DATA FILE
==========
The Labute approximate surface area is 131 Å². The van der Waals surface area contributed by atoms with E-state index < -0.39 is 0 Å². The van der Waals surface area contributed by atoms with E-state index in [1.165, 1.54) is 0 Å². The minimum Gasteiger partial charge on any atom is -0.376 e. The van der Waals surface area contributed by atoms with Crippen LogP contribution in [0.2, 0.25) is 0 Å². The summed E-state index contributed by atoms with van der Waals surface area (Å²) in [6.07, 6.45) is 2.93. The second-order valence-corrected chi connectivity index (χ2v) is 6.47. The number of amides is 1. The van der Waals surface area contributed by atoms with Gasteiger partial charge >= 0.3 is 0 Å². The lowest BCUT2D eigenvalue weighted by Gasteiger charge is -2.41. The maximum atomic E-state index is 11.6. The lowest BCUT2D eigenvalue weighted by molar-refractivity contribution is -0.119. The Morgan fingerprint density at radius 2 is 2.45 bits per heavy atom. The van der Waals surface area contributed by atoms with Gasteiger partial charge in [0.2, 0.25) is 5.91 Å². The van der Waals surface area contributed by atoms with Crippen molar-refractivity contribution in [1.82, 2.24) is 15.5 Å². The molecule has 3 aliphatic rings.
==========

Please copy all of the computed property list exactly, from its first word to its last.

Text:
The Labute approximate surface area is 131 Å². The van der Waals surface area contributed by atoms with E-state index < -0.39 is 0 Å². The van der Waals surface area contributed by atoms with E-state index in [1.165, 1.54) is 0 Å². The minimum Gasteiger partial charge on any atom is -0.376 e. The van der Waals surface area contributed by atoms with Crippen LogP contribution in [0.2, 0.25) is 0 Å². The summed E-state index contributed by atoms with van der Waals surface area (Å²) in [6.07, 6.45) is 2.93. The second-order valence-corrected chi connectivity index (χ2v) is 6.47. The number of amides is 1. The van der Waals surface area contributed by atoms with Gasteiger partial charge >= 0.3 is 0 Å². The lowest BCUT2D eigenvalue weighted by Gasteiger charge is -2.41. The maximum atomic E-state index is 11.6. The lowest BCUT2D eigenvalue weighted by molar-refractivity contribution is -0.119. The Morgan fingerprint density at radius 2 is 2.45 bits per heavy atom. The van der Waals surface area contributed by atoms with Gasteiger partial charge in [0.2, 0.25) is 5.91 Å². The van der Waals surface area contributed by atoms with Crippen molar-refractivity contribution in [1.82, 2.24) is 15.5 Å². The molecule has 3 aliphatic rings.